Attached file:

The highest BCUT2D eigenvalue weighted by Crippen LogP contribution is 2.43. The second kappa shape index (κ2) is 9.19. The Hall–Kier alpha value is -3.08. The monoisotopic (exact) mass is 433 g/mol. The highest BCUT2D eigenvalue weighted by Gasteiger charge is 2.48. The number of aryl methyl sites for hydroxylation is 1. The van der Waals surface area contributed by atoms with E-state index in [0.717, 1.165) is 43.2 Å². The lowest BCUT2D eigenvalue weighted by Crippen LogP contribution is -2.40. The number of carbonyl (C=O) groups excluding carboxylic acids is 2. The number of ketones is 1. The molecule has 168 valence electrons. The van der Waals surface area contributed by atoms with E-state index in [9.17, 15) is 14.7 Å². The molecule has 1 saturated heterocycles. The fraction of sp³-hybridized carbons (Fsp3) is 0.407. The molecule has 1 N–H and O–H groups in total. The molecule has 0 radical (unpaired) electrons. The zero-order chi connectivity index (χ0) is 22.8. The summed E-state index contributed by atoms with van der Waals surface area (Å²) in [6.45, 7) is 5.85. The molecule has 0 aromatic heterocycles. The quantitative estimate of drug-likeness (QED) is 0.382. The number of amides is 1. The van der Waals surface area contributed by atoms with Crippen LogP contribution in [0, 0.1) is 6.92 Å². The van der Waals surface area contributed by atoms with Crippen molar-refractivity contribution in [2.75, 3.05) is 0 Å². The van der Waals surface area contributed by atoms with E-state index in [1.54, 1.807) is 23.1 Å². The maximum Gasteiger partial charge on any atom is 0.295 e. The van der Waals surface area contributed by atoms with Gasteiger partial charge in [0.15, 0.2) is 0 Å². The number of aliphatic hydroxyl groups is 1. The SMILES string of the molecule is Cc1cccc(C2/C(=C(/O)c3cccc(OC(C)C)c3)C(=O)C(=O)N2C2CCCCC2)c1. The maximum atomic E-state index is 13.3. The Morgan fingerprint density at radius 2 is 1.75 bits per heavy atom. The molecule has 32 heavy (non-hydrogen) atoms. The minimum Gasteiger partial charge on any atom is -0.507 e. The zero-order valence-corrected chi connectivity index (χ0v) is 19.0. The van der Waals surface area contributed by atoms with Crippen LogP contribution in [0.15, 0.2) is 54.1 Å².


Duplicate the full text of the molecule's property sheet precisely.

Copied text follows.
The highest BCUT2D eigenvalue weighted by Crippen LogP contribution is 2.43. The second kappa shape index (κ2) is 9.19. The Hall–Kier alpha value is -3.08. The monoisotopic (exact) mass is 433 g/mol. The highest BCUT2D eigenvalue weighted by Gasteiger charge is 2.48. The number of aryl methyl sites for hydroxylation is 1. The van der Waals surface area contributed by atoms with E-state index in [0.717, 1.165) is 43.2 Å². The lowest BCUT2D eigenvalue weighted by Crippen LogP contribution is -2.40. The number of carbonyl (C=O) groups excluding carboxylic acids is 2. The number of ketones is 1. The molecule has 168 valence electrons. The van der Waals surface area contributed by atoms with E-state index in [9.17, 15) is 14.7 Å². The molecule has 1 saturated heterocycles. The fraction of sp³-hybridized carbons (Fsp3) is 0.407. The molecule has 1 N–H and O–H groups in total. The molecule has 0 radical (unpaired) electrons. The zero-order chi connectivity index (χ0) is 22.8. The summed E-state index contributed by atoms with van der Waals surface area (Å²) in [6.45, 7) is 5.85. The molecule has 0 aromatic heterocycles. The quantitative estimate of drug-likeness (QED) is 0.382. The number of amides is 1. The van der Waals surface area contributed by atoms with Crippen LogP contribution in [0, 0.1) is 6.92 Å². The van der Waals surface area contributed by atoms with Crippen molar-refractivity contribution in [2.75, 3.05) is 0 Å². The van der Waals surface area contributed by atoms with E-state index in [1.54, 1.807) is 23.1 Å². The maximum Gasteiger partial charge on any atom is 0.295 e. The van der Waals surface area contributed by atoms with Gasteiger partial charge in [0.15, 0.2) is 0 Å². The number of aliphatic hydroxyl groups is 1. The SMILES string of the molecule is Cc1cccc(C2/C(=C(/O)c3cccc(OC(C)C)c3)C(=O)C(=O)N2C2CCCCC2)c1. The maximum atomic E-state index is 13.3. The Morgan fingerprint density at radius 2 is 1.75 bits per heavy atom. The molecule has 32 heavy (non-hydrogen) atoms. The minimum Gasteiger partial charge on any atom is -0.507 e. The zero-order valence-corrected chi connectivity index (χ0v) is 19.0. The van der Waals surface area contributed by atoms with Crippen LogP contribution in [0.15, 0.2) is 54.1 Å².